U.S. Senate one step closer to a major investment in America’s public lands

Media Contacts

Environment America

WASHINGTON – The U.S. Senate voted on Monday to end debate on the Great American Outdoors Act, a bipartisan bill to permanently fund the Land and Water Conservation Fund (LWCF) at $900 million annually and provide $9.5 billion over five years to fix maintenance problems that are plaguing America’s public lands. The “cloture” vote on the bill introduced by Sens. Cory Gardner (R-CO) and Joe Manchin (D-WV) passed the Senate with a vote of 80-17. We expect a final vote on the Senate floor later this week.

Alongside conservation groups, hunting and fishing groups, outdoor recreation businesses, and more, Environment America has prioritized the LWCF, America’s best conservation and recreation program.  Utilizing billboards in several states; lawn signs and banners; a steady series of op-eds; and a continual presence on Capitol Hill and in congressional districts, we have pushed legislators to make the LWCF a more effective tool for protecting the beautiful public lands that enrich so many lives.

In response to the vote in the Senate, Environment America’s Acting President Wendy Wendlandt released the following statement: 

“We’re a step closer to finally, fully funding America’s best conservation and recreation program. This bill is a big deal — it’s $900 million a year, plus a short-term infusion of money to fix the maintenance issues that keep Americans from fully enjoying our public lands.”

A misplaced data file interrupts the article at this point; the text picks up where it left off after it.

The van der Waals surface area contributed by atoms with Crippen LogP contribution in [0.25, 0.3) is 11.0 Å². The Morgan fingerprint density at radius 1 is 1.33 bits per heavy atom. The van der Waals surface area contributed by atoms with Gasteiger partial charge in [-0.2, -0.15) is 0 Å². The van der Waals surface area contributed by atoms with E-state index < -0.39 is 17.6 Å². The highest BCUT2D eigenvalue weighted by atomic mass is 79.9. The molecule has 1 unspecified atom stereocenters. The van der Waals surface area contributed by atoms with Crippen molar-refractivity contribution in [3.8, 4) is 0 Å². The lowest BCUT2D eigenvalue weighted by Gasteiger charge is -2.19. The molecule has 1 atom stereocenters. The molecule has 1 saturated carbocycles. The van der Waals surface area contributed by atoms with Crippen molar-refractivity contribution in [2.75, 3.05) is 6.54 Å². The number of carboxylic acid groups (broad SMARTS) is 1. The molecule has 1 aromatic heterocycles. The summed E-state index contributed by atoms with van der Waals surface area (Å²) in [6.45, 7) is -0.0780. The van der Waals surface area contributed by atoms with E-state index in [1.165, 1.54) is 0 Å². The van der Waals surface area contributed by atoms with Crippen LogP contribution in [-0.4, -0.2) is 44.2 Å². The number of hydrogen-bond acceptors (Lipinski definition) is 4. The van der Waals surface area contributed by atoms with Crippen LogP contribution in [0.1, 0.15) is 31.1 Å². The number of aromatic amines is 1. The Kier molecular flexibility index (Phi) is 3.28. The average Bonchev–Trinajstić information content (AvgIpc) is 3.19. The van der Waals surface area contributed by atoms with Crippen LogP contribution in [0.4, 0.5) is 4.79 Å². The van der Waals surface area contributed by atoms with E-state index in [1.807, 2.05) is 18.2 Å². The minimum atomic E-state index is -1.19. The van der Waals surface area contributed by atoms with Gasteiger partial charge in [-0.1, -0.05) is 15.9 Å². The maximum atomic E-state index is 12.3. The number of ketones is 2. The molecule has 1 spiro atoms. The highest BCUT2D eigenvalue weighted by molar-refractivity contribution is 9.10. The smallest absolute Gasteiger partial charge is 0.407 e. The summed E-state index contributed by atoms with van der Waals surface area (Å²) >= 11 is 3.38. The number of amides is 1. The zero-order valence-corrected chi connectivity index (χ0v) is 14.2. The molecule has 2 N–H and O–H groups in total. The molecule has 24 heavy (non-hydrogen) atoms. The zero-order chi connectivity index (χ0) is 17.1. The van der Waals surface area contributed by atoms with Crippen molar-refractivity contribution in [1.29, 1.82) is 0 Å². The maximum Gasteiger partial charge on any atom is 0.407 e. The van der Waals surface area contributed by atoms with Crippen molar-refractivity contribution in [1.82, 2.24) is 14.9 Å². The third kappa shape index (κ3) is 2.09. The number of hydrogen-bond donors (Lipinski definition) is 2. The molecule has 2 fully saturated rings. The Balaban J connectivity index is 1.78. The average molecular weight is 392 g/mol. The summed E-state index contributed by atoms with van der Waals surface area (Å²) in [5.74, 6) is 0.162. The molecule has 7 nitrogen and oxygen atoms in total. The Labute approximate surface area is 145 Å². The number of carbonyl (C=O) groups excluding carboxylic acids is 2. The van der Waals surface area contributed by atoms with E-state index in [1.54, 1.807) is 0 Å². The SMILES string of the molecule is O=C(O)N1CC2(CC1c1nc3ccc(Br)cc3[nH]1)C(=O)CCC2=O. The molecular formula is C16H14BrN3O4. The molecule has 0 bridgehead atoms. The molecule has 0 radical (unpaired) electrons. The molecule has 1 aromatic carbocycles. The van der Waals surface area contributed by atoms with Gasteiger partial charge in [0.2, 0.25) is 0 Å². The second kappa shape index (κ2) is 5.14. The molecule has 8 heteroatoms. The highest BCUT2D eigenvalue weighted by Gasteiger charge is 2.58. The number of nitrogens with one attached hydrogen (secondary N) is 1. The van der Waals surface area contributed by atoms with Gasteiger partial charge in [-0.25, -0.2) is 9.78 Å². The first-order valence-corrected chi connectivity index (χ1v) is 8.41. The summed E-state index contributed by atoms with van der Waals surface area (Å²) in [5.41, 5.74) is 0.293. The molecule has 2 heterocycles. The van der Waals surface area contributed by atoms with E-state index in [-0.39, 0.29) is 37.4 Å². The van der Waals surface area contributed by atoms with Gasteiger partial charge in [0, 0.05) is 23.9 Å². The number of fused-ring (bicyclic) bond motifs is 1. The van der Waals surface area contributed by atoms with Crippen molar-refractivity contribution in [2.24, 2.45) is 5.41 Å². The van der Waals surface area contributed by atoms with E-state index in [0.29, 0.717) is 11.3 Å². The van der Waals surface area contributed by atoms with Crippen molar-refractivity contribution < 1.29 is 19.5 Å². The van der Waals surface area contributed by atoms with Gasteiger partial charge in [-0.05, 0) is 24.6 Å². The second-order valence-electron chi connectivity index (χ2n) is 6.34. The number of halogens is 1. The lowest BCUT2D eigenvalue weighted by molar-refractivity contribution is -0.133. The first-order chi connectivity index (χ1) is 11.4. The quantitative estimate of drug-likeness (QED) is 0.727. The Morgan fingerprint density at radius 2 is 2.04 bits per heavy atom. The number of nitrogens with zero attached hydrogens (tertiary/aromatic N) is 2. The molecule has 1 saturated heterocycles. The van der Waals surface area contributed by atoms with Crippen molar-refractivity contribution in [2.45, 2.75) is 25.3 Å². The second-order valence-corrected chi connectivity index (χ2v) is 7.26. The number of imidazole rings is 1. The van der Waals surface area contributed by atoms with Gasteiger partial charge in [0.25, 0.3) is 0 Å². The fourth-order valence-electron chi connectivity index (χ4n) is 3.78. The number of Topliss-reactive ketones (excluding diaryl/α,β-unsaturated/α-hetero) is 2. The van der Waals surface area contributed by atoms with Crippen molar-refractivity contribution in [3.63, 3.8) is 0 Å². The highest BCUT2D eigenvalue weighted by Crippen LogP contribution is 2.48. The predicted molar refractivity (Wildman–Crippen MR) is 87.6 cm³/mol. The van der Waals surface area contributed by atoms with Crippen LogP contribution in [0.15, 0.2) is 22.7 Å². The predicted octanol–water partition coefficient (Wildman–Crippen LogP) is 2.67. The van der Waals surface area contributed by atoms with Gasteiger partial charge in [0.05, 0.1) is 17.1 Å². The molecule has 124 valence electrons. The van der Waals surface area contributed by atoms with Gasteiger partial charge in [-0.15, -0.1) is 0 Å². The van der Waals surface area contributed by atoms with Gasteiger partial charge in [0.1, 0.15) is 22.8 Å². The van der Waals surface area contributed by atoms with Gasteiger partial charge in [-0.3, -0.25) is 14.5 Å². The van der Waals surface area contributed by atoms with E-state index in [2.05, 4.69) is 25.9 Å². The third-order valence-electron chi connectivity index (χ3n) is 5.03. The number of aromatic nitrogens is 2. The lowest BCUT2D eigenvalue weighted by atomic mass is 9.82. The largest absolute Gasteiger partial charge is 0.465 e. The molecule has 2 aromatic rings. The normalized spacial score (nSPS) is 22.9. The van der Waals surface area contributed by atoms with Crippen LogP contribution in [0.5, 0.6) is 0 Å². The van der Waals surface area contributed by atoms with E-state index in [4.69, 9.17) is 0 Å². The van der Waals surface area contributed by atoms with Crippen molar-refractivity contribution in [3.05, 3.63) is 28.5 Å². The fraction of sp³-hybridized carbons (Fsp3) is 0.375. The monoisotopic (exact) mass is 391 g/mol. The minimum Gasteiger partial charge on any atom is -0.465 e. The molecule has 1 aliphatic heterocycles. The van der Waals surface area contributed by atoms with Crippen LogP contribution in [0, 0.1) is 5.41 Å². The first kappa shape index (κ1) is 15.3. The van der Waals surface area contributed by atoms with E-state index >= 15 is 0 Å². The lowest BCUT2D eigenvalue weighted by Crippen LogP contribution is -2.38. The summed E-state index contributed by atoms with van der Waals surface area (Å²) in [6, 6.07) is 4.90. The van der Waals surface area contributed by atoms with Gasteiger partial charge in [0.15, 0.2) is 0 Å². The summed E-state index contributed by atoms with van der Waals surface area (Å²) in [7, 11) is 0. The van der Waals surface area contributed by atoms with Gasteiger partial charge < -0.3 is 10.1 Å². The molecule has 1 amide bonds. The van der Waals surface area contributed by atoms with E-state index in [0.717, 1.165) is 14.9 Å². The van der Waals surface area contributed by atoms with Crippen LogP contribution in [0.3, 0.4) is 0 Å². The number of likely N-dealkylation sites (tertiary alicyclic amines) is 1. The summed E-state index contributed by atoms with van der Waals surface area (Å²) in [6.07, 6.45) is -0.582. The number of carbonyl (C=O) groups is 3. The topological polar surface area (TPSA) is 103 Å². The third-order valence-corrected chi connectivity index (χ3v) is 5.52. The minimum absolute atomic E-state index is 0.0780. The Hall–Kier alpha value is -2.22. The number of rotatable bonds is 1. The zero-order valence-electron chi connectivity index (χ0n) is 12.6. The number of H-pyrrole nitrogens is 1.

“From local parks and hiking trails to national forests and parks, American’s love their public lands. The Senate’s decision to bring this to the floor couldn’t come at a more crucial moment. As the coronavirus (COVID-19) pandemic drags on, people are increasingly looking towards the outdoors for their physical and mental health.

“Since President Lyndon Johnson put his signature on the Land and Water Conservation Fund legislation in 1964, it has funded projects in all 50 states and every county in the United States. While it has received more than $40 billion, it’s troubling that more than half of those funds have been diverted away from  the program. The Great American Outdoor Act puts a lock and key on money that truly is intended for conservation projects.

“We urge Senators to keep pushing for final passage of this important bill, and we urge leaders in the House to take up and approve this conservation measure as soon as possible.